Message to Congress

“I definitely went in with the mind-set that this is something I have to do,” Jose said. “I feel that through civil disobedience the American public would see this is the pain our community goes through on a daily basis. It’s a message to Congress that they need to act now and stand up [for] families.”

Members from the largest youth-led immigration rights group in the US, United We Dream, participated in this act of civil disobedience. Jose works as the Washington, DC, organizer for the group.

A resident of Rockville, Maryland, Jose came to the US from the Philippines with his family when he was nine years old. He was not aware of his undocumented status until he started applying for college, when his parents informed him that because of his status, he could not accept scholarships.

Although Jose admits his family was initially upset to hear about his arrest, he said they understand why he did it. It’s difficult, he said, for most people in the Asian-American and Pacific Islander communities to reveal that they are undocumented and to stand up for fair immigration reform, but his parents are slowly breaking out of their shell.

“If we stay silent and keep our heads down nothing’s going to change,” he said.

Becoming a leader

Someone who has seen Jose grow as an activist is his close friend, Yves Gomes, who works with the Maryland Dream Youth Committee.

“I’m very glad to see that [Jose has] been able to step up to leadership and he’s really seized it. He’s one of the best leaders,” Gomes said.

Gomes, who was born in India, said although one out of every 10 immigrants is of Asian-American and Pacific Islander (AAPI) descent, most people would never know that based on media coverage and turnouts at events.

“It just can’t be myself and [Jose] to represent our AAPI community in the [D.C., Maryland and Virginia] area,” Gomes said. “Our community is still very afraid and ashamed. It’s not a Latino issue or Asian issue; it’s a human issue.”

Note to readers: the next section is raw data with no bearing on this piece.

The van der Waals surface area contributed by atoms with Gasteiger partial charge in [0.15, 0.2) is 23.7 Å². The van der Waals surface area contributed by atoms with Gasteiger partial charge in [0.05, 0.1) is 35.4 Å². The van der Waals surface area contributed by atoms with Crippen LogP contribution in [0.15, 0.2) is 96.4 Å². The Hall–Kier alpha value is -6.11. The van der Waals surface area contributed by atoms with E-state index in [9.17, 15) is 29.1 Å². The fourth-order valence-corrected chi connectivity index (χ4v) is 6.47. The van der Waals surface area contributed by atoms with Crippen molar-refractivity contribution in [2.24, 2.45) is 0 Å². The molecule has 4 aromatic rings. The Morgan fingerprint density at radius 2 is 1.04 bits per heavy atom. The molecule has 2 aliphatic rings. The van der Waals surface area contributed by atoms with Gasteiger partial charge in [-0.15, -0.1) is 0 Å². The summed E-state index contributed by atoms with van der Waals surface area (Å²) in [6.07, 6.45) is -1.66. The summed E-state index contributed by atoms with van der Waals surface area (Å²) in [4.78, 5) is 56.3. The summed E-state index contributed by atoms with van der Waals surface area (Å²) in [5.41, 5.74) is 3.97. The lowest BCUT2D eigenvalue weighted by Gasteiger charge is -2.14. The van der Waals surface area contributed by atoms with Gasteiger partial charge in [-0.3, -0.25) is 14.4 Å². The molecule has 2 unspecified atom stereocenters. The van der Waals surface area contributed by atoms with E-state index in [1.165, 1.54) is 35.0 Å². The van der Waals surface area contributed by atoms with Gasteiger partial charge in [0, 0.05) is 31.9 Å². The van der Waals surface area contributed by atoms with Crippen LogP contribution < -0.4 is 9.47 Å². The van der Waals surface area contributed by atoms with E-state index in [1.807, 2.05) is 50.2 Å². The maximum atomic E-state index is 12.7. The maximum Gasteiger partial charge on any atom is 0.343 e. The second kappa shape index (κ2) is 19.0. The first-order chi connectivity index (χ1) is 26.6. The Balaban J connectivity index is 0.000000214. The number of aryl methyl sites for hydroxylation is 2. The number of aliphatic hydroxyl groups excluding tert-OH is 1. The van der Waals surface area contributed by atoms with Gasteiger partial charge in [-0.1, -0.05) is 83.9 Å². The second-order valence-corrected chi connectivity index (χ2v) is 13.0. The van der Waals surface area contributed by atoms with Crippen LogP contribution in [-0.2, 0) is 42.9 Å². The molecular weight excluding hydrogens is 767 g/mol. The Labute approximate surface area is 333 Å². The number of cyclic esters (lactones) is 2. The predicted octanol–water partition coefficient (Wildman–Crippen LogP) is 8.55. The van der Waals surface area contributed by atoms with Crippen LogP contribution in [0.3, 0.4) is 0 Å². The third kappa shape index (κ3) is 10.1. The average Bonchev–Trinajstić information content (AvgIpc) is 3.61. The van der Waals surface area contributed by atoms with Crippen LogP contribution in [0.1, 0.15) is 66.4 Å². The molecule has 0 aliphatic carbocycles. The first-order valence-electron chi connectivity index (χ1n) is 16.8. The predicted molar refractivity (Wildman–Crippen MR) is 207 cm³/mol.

Immediate action needed

With debates over military action in Syria and the budget raging at the forefront, immigration reform could be pushed back to the end of the year, or even longer, but activists like Gomes stress the need for immediate action on the immigration issue.

“Our focus is to remind [legislators] that this issue is very urgent,” Gomes said. “It has to be done now. Every day we wait, every day we remain silent, thousands of people get deported from the country.”

Gomes continued: “My parents have been deported, I haven’t seen them for about five years. I want everything to see my parents here.”

Gomes added that Jose is adamant about fighting for his family to stay in the country. He observes how close Jose is to his family and he sees all of them work hard from day to day.

About families

“It’s not about us, it’s about our parents; it’s about our families,” Gomes said. “It’s about all the hardworking people who otherwise pay taxes do everything else, but aren’t American on paper.”

Jose hopes that some form of relief will be passed sometime this year addressing immigration. For the time being, he will continue empowering people in the DC, Maryland and Virginia areas who are facing deportation.

With United We Dream, Jose’s mission is to encourage people around the nation to share their immigration experiences and stand up for fair immigration reform. He will also continue meeting with legislators and doing lobby visits.

“We’re all trying to pursue the American Dream,” Jose said. “It’s time for this broken immigration system to be fixed.”

Infighting looms at High Court January 5, 2014 9:59 pm by JOMAR CANLAS SENIOR REPORTER


Associate Justice Maria Lourdes Sereno and Chief Justice Antonio Carpio.

BIG trouble could be brewing at the Supreme Court after its most senior member, Associate Justice Antonio Carpio, got a scolding from Chief Justice Lourdes Sereno during debates on the petition questioning the legality of the cybercrime law.